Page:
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Building psychological safety on engineering teams

Google famously identified five keys to successful teams: psychological safety, dependability, structure and clarity, meaning of work, and impact of work. A key takeaway from that is you can’t just group talented developers together and expect success. In fact, this success hinges on developers’ collaboration, clear direction and structure, and a shared commitment towards the end product.

What is psychological safety?

Google shared that psychological safety was the most important of the five keys to successful teams. So, what does that actually mean and how do we build more of it? Psychological safety occurs when trust is established within teams and individuals are comfortable sharing ideas, feedback, and suggestions with teammates without fear of negative consequences. Establishing this within teams has compounding benefits because these types of exchanges are key to improving and they promote the generation of even more ideas. Teammates know they’ll be heard and will naturally brainstorm more ways they can help make the team better.

A lack of psychological safety, however, can be detrimental to a team’s success. It discourages teammates from sharing, stagnates change, and often leads to individuals not investing the time to brainstorm new ideas given the assumption that they won’t be heard. If you shared that your team could benefit from testing out GraphQL or leveraging a great component library, but those suggestions were immediately dismissed, why would you put in the effort to propose other improvements?

How to build psychological safety

One way to foster the development of psychological safety is through well-structured retrospectives. Retrospectives allow for teams to reflect on what they’ve been doing, share ideas on how to make improvements, and collaborate on potential experiments and action items. Over time, well-run retrospectives lay the foundation for building psychological safety. 

Retrospectives need to be a safe space for ideas, which requires buy-in from the team in order to be successful. It’s important that this safe space is established from the outset and that team members know that they can contribute without fear of negative consequences.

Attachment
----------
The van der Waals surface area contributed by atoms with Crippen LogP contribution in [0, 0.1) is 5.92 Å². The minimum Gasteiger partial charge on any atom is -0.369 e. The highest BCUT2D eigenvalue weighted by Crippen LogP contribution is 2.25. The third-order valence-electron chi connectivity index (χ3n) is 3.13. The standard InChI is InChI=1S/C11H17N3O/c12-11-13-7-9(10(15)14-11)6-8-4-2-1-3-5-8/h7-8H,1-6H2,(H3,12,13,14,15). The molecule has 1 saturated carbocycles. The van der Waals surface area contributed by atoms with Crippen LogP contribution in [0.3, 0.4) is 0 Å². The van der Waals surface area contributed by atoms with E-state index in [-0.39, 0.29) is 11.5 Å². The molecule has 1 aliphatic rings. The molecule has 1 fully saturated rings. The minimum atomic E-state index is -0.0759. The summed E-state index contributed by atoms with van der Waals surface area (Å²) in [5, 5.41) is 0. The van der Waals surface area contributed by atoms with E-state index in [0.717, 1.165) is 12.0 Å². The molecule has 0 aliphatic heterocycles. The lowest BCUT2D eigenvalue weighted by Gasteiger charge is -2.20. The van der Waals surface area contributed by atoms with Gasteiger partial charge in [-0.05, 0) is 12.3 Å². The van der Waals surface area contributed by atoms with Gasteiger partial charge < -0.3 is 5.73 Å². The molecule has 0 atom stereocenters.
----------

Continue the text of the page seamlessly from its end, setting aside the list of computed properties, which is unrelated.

Next, it’s important to have a designated person facilitate each retrospective session. The facilitator is responsible for time-boxing discussions, keeping conversations focused, and ensuring everyone has an opportunity to speak. Naturally, some people will speak more than others, so at times the facilitator will need to be intentional about asking the quieter teammates for their thoughts and opinions.

Another critical component is dedicating enough time to brainstorming ideas. Individuals need to be able to process the context and think through what actually happened in order to generate ideas on how to make things better. For example, thinking through process changes, knowledge sharing strategies, documentation improvements, innovation options, and properly addressing tech debt takes time. 

Relatedly, participants should have an easy method to share their ideas. One simple method that works well is letting everyone write down their ideas on sticky notes and then reading them out loud after brainstorming is completed. This method is particularly helpful for teammates who are introverted or less likely to speak up in a group setting. It also helps ensure all voices are heard, not just the loudest ones. Anyone on the team can have a great idea, so it’s important to not limit the pool of potential contributors. Also, by leveraging the full capacity of the team, the burden doesn’t consistently fall on organizational leadership.

How to start implementing

If you’re looking for a way to get started, there are a number of well-documented formats to try. The Lean Coffee format is a well-structured option if you’re not sure which one to experiment with first. Make sure to mix things up with new formats or even consider creating your own. Most importantly, have fun with it! There is always room for improvement on any team you’re on. The beauty of retrospectives is that over time, changes will make everyday life better for your team. Sometimes these changes might lead to small incremental improvements; however, they also have the potential to make significant impact as well. 

If everyone on a team is bought in, you will all come up with helpful ways to make your team function better. As an additional bonus, you’ll also increase psychological safety. This establishment of psychological safety within your team’s retrospectives will then start to carry over into all of your work. Teammates will offer their suggestions and share feedback more often – and they’ll do so closer to when issues first arise. By utilizing retrospectives effectively, you can provide the structure needed to build psychological safety and ultimately become a more successful team.

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